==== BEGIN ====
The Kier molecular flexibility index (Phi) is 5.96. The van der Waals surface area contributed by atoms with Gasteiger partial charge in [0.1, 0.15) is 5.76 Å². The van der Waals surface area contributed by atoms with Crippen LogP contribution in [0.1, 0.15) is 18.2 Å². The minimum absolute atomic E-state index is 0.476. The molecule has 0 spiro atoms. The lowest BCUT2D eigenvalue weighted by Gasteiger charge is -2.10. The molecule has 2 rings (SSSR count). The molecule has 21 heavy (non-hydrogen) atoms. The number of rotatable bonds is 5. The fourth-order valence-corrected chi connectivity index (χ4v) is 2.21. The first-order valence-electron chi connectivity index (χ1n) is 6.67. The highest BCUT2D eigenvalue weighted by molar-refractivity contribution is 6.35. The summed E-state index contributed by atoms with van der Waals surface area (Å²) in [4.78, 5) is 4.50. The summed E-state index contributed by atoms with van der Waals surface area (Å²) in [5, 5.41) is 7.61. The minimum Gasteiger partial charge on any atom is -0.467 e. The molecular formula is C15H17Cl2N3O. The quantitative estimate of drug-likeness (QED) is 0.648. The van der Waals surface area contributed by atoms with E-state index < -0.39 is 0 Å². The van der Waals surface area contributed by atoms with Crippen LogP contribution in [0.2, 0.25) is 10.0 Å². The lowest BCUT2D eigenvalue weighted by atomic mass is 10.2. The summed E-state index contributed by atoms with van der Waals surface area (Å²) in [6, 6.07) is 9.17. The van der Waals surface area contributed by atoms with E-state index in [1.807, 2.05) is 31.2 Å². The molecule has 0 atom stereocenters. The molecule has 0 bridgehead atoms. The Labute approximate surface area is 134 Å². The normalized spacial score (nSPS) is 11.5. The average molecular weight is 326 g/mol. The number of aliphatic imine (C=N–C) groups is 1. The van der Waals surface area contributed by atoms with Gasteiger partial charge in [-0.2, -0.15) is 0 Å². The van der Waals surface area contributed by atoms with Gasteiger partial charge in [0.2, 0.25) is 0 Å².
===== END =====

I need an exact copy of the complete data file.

The Kier molecular flexibility index (Phi) is 5.96. The van der Waals surface area contributed by atoms with Gasteiger partial charge in [0.1, 0.15) is 5.76 Å². The van der Waals surface area contributed by atoms with Crippen LogP contribution in [0.1, 0.15) is 18.2 Å². The minimum absolute atomic E-state index is 0.476. The molecule has 0 spiro atoms. The lowest BCUT2D eigenvalue weighted by Gasteiger charge is -2.10. The molecule has 2 rings (SSSR count). The molecule has 21 heavy (non-hydrogen) atoms. The number of rotatable bonds is 5. The fourth-order valence-corrected chi connectivity index (χ4v) is 2.21. The first-order valence-electron chi connectivity index (χ1n) is 6.67. The highest BCUT2D eigenvalue weighted by molar-refractivity contribution is 6.35. The summed E-state index contributed by atoms with van der Waals surface area (Å²) in [4.78, 5) is 4.50. The summed E-state index contributed by atoms with van der Waals surface area (Å²) in [5, 5.41) is 7.61. The minimum Gasteiger partial charge on any atom is -0.467 e. The molecular formula is C15H17Cl2N3O. The quantitative estimate of drug-likeness (QED) is 0.648. The van der Waals surface area contributed by atoms with E-state index < -0.39 is 0 Å². The van der Waals surface area contributed by atoms with Crippen LogP contribution in [0.2, 0.25) is 10.0 Å². The lowest BCUT2D eigenvalue weighted by atomic mass is 10.2. The summed E-state index contributed by atoms with van der Waals surface area (Å²) in [6, 6.07) is 9.17. The van der Waals surface area contributed by atoms with E-state index in [1.807, 2.05) is 31.2 Å². The molecule has 0 atom stereocenters. The molecule has 0 bridgehead atoms. The Labute approximate surface area is 134 Å². The normalized spacial score (nSPS) is 11.5. The average molecular weight is 326 g/mol. The number of aliphatic imine (C=N–C) groups is 1. The van der Waals surface area contributed by atoms with Gasteiger partial charge in [-0.2, -0.15) is 0 Å². The van der Waals surface area contributed by atoms with Gasteiger partial charge in [0.2, 0.25) is 0 Å².